CHICAGO–In the foray of competition among dialysis providers, it's important to remember that there are patients who need to get well.  Chronic illnesses, like kidney disease, offer many opportunities to improve the health status of a patient. Isn't that what medicine is supposed to be about?  Heal, when you cannot cure.

Chief medical officers from dialysis companies across the country gathered at an airport hotel here this past week for a 1 ½ day discussion on how to bring better care to the 400,000 patients on dialysis in the United States. Some brought their administrators, nurse managers, and social workers to take part in the dialogue. But the objective for the conference, "From Innovation to Application: A CMO Symposium," spearheaded by CMOs Tom Parker (Renal Ventures Management), Allen Nissenson (DaVita), and Doug Johnson (Dialysis Clinic Inc.) was to leave behind the ledger sheet and the trappings of their competitive environment and discuss as health care providers how they could change practices and reduce morbidity and mortality in dialysis patients. In essence, doctors talking among themselves about what they could do better.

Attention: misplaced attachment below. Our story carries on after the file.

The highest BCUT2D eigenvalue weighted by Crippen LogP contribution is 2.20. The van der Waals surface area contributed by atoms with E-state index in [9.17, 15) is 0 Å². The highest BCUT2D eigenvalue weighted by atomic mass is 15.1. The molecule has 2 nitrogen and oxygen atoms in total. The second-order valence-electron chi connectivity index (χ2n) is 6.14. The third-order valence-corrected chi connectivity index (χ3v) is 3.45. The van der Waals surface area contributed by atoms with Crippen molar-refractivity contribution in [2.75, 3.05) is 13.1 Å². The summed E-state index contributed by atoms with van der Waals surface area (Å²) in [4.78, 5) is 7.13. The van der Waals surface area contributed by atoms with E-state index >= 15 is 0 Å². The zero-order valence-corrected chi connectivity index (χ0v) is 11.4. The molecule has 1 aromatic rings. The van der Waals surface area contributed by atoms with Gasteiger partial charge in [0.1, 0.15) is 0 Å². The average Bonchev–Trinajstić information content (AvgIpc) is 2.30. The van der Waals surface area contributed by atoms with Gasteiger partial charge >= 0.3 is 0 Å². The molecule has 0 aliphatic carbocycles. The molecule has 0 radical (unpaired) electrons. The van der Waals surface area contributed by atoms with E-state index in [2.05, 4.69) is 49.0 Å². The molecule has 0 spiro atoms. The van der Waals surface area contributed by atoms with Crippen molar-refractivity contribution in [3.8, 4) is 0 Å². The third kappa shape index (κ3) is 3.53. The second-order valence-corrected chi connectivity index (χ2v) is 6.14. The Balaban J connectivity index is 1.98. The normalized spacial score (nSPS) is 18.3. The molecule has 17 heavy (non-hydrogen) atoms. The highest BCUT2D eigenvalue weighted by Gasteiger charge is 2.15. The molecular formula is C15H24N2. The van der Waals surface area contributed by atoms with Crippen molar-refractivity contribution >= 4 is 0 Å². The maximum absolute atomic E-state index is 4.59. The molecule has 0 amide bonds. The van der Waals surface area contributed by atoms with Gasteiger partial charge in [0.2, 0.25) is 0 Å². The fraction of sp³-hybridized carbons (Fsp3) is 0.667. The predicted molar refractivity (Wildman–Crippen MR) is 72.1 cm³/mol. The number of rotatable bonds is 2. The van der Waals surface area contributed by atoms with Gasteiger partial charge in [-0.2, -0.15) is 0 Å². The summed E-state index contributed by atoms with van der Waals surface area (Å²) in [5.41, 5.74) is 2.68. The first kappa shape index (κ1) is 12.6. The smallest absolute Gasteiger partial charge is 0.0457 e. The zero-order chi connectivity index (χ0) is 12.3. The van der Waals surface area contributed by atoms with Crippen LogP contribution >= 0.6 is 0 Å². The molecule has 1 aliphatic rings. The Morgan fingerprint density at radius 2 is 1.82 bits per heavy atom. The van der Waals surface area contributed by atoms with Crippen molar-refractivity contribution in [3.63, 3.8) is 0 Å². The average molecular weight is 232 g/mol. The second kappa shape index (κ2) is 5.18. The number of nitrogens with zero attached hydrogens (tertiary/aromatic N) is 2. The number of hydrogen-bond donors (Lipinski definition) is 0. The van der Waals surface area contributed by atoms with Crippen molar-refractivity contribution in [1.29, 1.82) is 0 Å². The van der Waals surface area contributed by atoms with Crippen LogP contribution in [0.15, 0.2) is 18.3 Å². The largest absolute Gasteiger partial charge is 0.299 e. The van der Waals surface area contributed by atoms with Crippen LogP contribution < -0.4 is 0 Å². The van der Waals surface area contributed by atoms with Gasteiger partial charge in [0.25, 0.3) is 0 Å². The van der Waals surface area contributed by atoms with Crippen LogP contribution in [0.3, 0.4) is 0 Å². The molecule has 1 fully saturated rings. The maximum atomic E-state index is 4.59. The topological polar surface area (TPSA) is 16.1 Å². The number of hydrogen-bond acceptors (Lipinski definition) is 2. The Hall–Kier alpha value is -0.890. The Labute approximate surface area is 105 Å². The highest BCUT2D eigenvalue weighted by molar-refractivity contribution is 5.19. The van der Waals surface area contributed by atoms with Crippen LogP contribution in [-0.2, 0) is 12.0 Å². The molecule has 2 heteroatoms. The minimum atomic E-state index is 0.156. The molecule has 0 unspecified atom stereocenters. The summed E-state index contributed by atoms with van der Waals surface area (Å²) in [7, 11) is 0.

(Report from the ADC: Finding a way home)

And there was a lot to talk about. It wouldn't be hard to dedicate a week of lectures and discussion on ways to improve dialysis care. Despite a specialty and a technique that has had more than 50 years to mature, there remain a number of things that need to be addressed. Some of those items are ways to enhance care—better data collection systems, improving communication with other specialties and hospital staff, better patient education and staff training. Then there is identifying solutions to more practice-related issues that should be physician-driven: improving infection control in the dialysis clinic, developing best practices to control fluid overload, reducing the heavy use of catheters among incident dialysis patients, enhancing nutritional support, and aggressively treating comorbid conditions. This meeting was an opportunity to showcase some positive approaches to those areas, including pilot projects that could have a very positive impact on improving care.

Look for more NN&I coverage of this meeting—including next steps for the CMO group—in First Word blogs next week.

 


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